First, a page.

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Mayor Adams Announces Curriculum On Hate Crimes And Their Impact For New York City Schools

April 30, 2024

NEW YORK – New York City Mayor Eric Adams today announced the release of ‘Teaching About Hate Crimes and their Impacts,’ a series of hate crimes lessons designed to teach students in New York City public schools about hate crimes and bias incidents, as well as their impact on individuals and communities. As hate crimes continue to rise around the nation, with a particular influence on young people, the New York City Office for the Prevention of Hate Crimes (OPHC), with support from the New York City Department of Education (DOE), partnered with Facing History & Ourselves to develop the curriculum and provide training for educators.

‘Teaching About Hate Crimes and their Impacts’ includes five lessons that empower educators to enrich students’ understanding of diversity, sharpen critical thinking skills, and foster a culture of increased civic engagement — all of which are crucial skills for instilling social responsibility. Students will learn to identify motives and behaviors that cause hate crimes, examine the impacts of current hate crime trends on communities, and design initiatives that promote inclusion and collective action.

“Our children are at a breaking point, and investing in programming that fosters a greater understanding of diversity and the importance of inclusion is an important way to dam one of the many rivers that feeds the sea of hate,” said Mayor Adams. “Despite the uptick in hate crimes we are seeing across the city and nation — whether it be against someone’s religion, culture, gender, sexual orientation, or anything else — we know that New York City is the greatest city in the world because of our extensive diversity. This curriculum builds on our ‘Breaking Bread, Building Bonds’ initiative and will help ensure that our school children are part of the solution to stamp out hate wherever it rears its ugly head.” 

The lessons are available to students in grades 6-12 and are offered as a virtual resource to the public on the OPHC and Facing History & Ourselves’ websites. Facing History & Ourselves has trained DOE’s educators on the hate crime curriculum with more training opportunities forthcoming over the next year.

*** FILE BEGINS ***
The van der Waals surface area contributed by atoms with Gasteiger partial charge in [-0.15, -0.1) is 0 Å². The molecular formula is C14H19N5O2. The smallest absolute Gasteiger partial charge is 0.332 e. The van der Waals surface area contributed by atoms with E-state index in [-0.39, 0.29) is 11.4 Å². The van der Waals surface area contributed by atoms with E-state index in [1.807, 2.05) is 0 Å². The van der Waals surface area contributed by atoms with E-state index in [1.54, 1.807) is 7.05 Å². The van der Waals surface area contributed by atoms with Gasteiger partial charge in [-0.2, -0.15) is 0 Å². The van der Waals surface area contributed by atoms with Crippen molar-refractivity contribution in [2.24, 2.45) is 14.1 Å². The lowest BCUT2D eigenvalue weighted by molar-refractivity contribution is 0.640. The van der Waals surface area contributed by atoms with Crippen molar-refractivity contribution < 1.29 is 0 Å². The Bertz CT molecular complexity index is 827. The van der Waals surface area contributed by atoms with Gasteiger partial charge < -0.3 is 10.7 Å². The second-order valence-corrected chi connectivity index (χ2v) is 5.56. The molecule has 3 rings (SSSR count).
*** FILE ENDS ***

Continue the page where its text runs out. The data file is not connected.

The city legislatively mandates the OPHC to produce a hate crime curriculum for schools. ‘Teaching About Hate Crimes and their Impacts’ satisfies that mandate and reaffirms the Adams administration’s commitment to combat the rising number of hate crimes across the five boroughs. Facing History & Ourselves will regularly reexamine these lessons with the OPHC to offer updates and keep them current.

‘Teaching About Hate Crimes and their Impacts’ is one of the OPHC’ initiatives that combats hate, bias, and discrimination. In early 2023, Mayor Adams launched ‘Breaking Bread, Building Bonds,’ which aimed to bring 10,000 New Yorkers together to learn about common bonds, share cultures and traditions, and break down silos. In only 11 months, ‘Breaking Bread, Building Bonds’ surpassed the goal of bringing 10,000 New Yorkers together with the support of the Mayor’s Community Affairs Unit, the New York City Commission on Human Rights, the New York City Department of Youth and Community Development, and others.

“Hate has no home in our schools, and we are proud to partner with the OPHC in the fight against bigotry,” said DOE Chancellor David C. Banks. “We are educating our youth about the dangers of hate both to meet this challenging moment in our world and to build a brighter future for us all.”

“Cross-cultural literacy is essential to counteract hate and reduce bias incidents,” said Mayor’s Office of Criminal Justice (MOCJ) Director Deanna Logan. “This curriculum ensures our students receive that additional comprehensive education. We appreciate Mayor Adams’ leadership and support in the positive engagement of the youngest New Yorkers to promote learning and understanding as essential resources for public safety.”

“With bigotry and hate on the rise across the globe, including right here in our own community, it is more important than ever that we give teachers and students the tools to discuss these difficult topics in a thoughtful way,” said Pam Haas, executive director, Facing History & Ourselves. “Our experience with developing curriculum to combat bigotry and hate for nearly 50 years has shown that as students develop their knowledge and understanding, they exhibit greater empathy and choose to stand up.”

About OPHC

As part of the MOCJ, the OPHC takes a holistic approach to preventing hate crimes, developing and coordinating community-driven prevention strategies to address biases fueling such crimes, and fostering healing for victims and their communities.

About Facing History & Ourselves

Facing History & Ourselves uses the lessons of history to challenge teachers and their students to stand up to bigotry and hate. Facing History & Ourselves’ classroom resources and professional development offerings examine racism, antisemitism, and prejudice at pivotal moments in history and helps students learn about the impact of choices made in the past and connect them to the choices they will confront in their own lives. Facing History & Ourselves believes understanding shared history and how it informs attitudes and behaviors allows participants to choose a world of equity and justice.

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